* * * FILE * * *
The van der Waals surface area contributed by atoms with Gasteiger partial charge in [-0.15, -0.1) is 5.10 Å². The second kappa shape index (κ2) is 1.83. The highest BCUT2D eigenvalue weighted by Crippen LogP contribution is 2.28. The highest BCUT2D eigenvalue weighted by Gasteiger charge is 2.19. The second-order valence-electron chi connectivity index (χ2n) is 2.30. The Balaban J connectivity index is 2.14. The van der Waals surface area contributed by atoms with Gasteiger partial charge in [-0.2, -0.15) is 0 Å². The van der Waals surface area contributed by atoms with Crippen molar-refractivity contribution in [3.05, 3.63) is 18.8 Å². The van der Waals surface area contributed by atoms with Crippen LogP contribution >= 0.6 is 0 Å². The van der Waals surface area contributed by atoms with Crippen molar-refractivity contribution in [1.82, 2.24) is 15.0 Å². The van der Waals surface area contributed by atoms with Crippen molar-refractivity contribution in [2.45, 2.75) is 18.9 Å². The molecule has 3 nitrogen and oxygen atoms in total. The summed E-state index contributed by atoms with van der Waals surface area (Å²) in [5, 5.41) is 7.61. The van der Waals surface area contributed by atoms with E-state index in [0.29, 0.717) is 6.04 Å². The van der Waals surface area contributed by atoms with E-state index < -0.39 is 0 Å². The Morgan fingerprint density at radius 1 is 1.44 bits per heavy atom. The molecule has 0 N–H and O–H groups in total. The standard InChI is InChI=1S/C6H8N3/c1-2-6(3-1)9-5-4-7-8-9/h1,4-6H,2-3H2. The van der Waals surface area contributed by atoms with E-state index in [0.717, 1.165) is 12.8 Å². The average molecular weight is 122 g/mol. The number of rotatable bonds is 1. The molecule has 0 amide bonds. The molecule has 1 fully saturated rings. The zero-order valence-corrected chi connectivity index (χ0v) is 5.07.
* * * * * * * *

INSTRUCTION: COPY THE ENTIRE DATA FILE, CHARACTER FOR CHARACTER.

The van der Waals surface area contributed by atoms with Gasteiger partial charge in [-0.15, -0.1) is 5.10 Å². The second kappa shape index (κ2) is 1.83. The highest BCUT2D eigenvalue weighted by Crippen LogP contribution is 2.28. The highest BCUT2D eigenvalue weighted by Gasteiger charge is 2.19. The second-order valence-electron chi connectivity index (χ2n) is 2.30. The Balaban J connectivity index is 2.14. The van der Waals surface area contributed by atoms with Gasteiger partial charge in [-0.2, -0.15) is 0 Å². The van der Waals surface area contributed by atoms with Crippen molar-refractivity contribution in [3.05, 3.63) is 18.8 Å². The van der Waals surface area contributed by atoms with Crippen LogP contribution >= 0.6 is 0 Å². The van der Waals surface area contributed by atoms with Crippen molar-refractivity contribution in [1.82, 2.24) is 15.0 Å². The van der Waals surface area contributed by atoms with Crippen molar-refractivity contribution in [2.45, 2.75) is 18.9 Å². The molecule has 3 nitrogen and oxygen atoms in total. The summed E-state index contributed by atoms with van der Waals surface area (Å²) in [5, 5.41) is 7.61. The van der Waals surface area contributed by atoms with E-state index in [0.29, 0.717) is 6.04 Å². The van der Waals surface area contributed by atoms with E-state index < -0.39 is 0 Å². The Morgan fingerprint density at radius 1 is 1.44 bits per heavy atom. The molecule has 0 N–H and O–H groups in total. The standard InChI is InChI=1S/C6H8N3/c1-2-6(3-1)9-5-4-7-8-9/h1,4-6H,2-3H2. The van der Waals surface area contributed by atoms with E-state index in [0.717, 1.165) is 12.8 Å². The average molecular weight is 122 g/mol. The number of rotatable bonds is 1. The molecule has 0 amide bonds. The molecule has 1 fully saturated rings. The zero-order valence-corrected chi connectivity index (χ0v) is 5.07.